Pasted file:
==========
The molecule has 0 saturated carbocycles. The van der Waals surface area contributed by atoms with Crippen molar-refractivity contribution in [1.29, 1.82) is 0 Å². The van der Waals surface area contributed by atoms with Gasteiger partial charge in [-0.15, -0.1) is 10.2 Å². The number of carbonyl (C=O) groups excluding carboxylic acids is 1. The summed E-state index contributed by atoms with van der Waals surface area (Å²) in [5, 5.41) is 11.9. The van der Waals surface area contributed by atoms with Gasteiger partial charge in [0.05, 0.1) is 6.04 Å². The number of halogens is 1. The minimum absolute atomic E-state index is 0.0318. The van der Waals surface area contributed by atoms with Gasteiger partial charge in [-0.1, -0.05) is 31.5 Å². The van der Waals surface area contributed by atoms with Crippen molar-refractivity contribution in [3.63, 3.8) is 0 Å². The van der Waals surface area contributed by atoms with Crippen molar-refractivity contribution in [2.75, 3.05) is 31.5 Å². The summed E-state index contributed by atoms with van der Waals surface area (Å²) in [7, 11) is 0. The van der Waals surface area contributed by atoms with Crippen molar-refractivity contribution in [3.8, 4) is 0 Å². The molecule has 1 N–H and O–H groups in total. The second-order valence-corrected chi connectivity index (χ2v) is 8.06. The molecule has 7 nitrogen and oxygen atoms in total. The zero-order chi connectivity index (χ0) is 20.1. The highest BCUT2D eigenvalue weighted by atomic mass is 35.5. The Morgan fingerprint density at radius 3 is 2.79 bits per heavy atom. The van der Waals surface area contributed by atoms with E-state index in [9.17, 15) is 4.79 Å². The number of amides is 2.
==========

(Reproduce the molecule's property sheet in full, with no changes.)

The molecule has 0 saturated carbocycles. The van der Waals surface area contributed by atoms with Crippen molar-refractivity contribution in [1.29, 1.82) is 0 Å². The van der Waals surface area contributed by atoms with Gasteiger partial charge in [-0.15, -0.1) is 10.2 Å². The number of carbonyl (C=O) groups excluding carboxylic acids is 1. The summed E-state index contributed by atoms with van der Waals surface area (Å²) in [5, 5.41) is 11.9. The van der Waals surface area contributed by atoms with Gasteiger partial charge in [0.05, 0.1) is 6.04 Å². The number of halogens is 1. The minimum absolute atomic E-state index is 0.0318. The van der Waals surface area contributed by atoms with Gasteiger partial charge in [-0.1, -0.05) is 31.5 Å². The van der Waals surface area contributed by atoms with Crippen molar-refractivity contribution in [3.63, 3.8) is 0 Å². The van der Waals surface area contributed by atoms with Crippen molar-refractivity contribution in [2.75, 3.05) is 31.5 Å². The summed E-state index contributed by atoms with van der Waals surface area (Å²) in [7, 11) is 0. The van der Waals surface area contributed by atoms with Crippen molar-refractivity contribution in [3.8, 4) is 0 Å². The molecule has 1 N–H and O–H groups in total. The second-order valence-corrected chi connectivity index (χ2v) is 8.06. The molecule has 7 nitrogen and oxygen atoms in total. The zero-order chi connectivity index (χ0) is 20.1. The highest BCUT2D eigenvalue weighted by atomic mass is 35.5. The Morgan fingerprint density at radius 3 is 2.79 bits per heavy atom. The van der Waals surface area contributed by atoms with E-state index in [9.17, 15) is 4.79 Å². The number of amides is 2.